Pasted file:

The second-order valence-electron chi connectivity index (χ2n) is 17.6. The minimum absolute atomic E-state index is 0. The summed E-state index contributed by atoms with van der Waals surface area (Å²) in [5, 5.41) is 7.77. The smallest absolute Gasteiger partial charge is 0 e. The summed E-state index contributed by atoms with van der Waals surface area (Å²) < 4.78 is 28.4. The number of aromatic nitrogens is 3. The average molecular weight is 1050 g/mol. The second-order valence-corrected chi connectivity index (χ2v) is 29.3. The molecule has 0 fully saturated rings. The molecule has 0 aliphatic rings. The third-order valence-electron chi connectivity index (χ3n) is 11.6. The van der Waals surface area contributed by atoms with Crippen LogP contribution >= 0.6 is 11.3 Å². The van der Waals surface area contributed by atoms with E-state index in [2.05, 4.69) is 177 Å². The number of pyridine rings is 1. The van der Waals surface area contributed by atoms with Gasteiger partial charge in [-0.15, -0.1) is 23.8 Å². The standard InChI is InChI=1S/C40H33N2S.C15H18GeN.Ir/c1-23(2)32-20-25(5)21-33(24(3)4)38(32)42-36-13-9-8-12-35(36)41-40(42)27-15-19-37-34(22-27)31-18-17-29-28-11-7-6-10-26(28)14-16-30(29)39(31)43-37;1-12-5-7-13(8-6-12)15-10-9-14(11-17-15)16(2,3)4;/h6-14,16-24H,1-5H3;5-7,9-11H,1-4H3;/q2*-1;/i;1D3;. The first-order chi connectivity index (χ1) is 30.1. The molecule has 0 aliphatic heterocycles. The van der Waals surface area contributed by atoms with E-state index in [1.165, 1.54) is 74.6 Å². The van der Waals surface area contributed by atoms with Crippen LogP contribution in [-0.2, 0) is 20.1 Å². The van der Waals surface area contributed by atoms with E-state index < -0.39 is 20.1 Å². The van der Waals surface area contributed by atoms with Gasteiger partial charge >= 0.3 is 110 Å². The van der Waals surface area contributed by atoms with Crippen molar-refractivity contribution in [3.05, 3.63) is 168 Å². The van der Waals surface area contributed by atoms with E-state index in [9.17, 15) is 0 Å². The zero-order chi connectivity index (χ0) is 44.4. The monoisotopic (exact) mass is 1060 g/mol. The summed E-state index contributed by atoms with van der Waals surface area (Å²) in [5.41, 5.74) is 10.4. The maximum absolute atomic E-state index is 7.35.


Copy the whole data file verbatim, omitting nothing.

The second-order valence-electron chi connectivity index (χ2n) is 17.6. The minimum absolute atomic E-state index is 0. The summed E-state index contributed by atoms with van der Waals surface area (Å²) in [5, 5.41) is 7.77. The smallest absolute Gasteiger partial charge is 0 e. The summed E-state index contributed by atoms with van der Waals surface area (Å²) < 4.78 is 28.4. The number of aromatic nitrogens is 3. The average molecular weight is 1050 g/mol. The second-order valence-corrected chi connectivity index (χ2v) is 29.3. The molecule has 0 fully saturated rings. The molecule has 0 aliphatic rings. The third-order valence-electron chi connectivity index (χ3n) is 11.6. The van der Waals surface area contributed by atoms with Crippen LogP contribution >= 0.6 is 11.3 Å². The van der Waals surface area contributed by atoms with E-state index in [2.05, 4.69) is 177 Å². The number of pyridine rings is 1. The van der Waals surface area contributed by atoms with Gasteiger partial charge in [-0.15, -0.1) is 23.8 Å². The standard InChI is InChI=1S/C40H33N2S.C15H18GeN.Ir/c1-23(2)32-20-25(5)21-33(24(3)4)38(32)42-36-13-9-8-12-35(36)41-40(42)27-15-19-37-34(22-27)31-18-17-29-28-11-7-6-10-26(28)14-16-30(29)39(31)43-37;1-12-5-7-13(8-6-12)15-10-9-14(11-17-15)16(2,3)4;/h6-14,16-24H,1-5H3;5-7,9-11H,1-4H3;/q2*-1;/i;1D3;. The first-order chi connectivity index (χ1) is 30.1. The molecule has 0 aliphatic heterocycles. The van der Waals surface area contributed by atoms with E-state index in [1.165, 1.54) is 74.6 Å². The van der Waals surface area contributed by atoms with Crippen LogP contribution in [-0.2, 0) is 20.1 Å². The van der Waals surface area contributed by atoms with E-state index < -0.39 is 20.1 Å². The van der Waals surface area contributed by atoms with Gasteiger partial charge >= 0.3 is 110 Å². The van der Waals surface area contributed by atoms with Crippen molar-refractivity contribution in [3.05, 3.63) is 168 Å². The van der Waals surface area contributed by atoms with E-state index in [9.17, 15) is 0 Å². The zero-order chi connectivity index (χ0) is 44.4. The monoisotopic (exact) mass is 1060 g/mol. The summed E-state index contributed by atoms with van der Waals surface area (Å²) in [5.41, 5.74) is 10.4. The maximum absolute atomic E-state index is 7.35.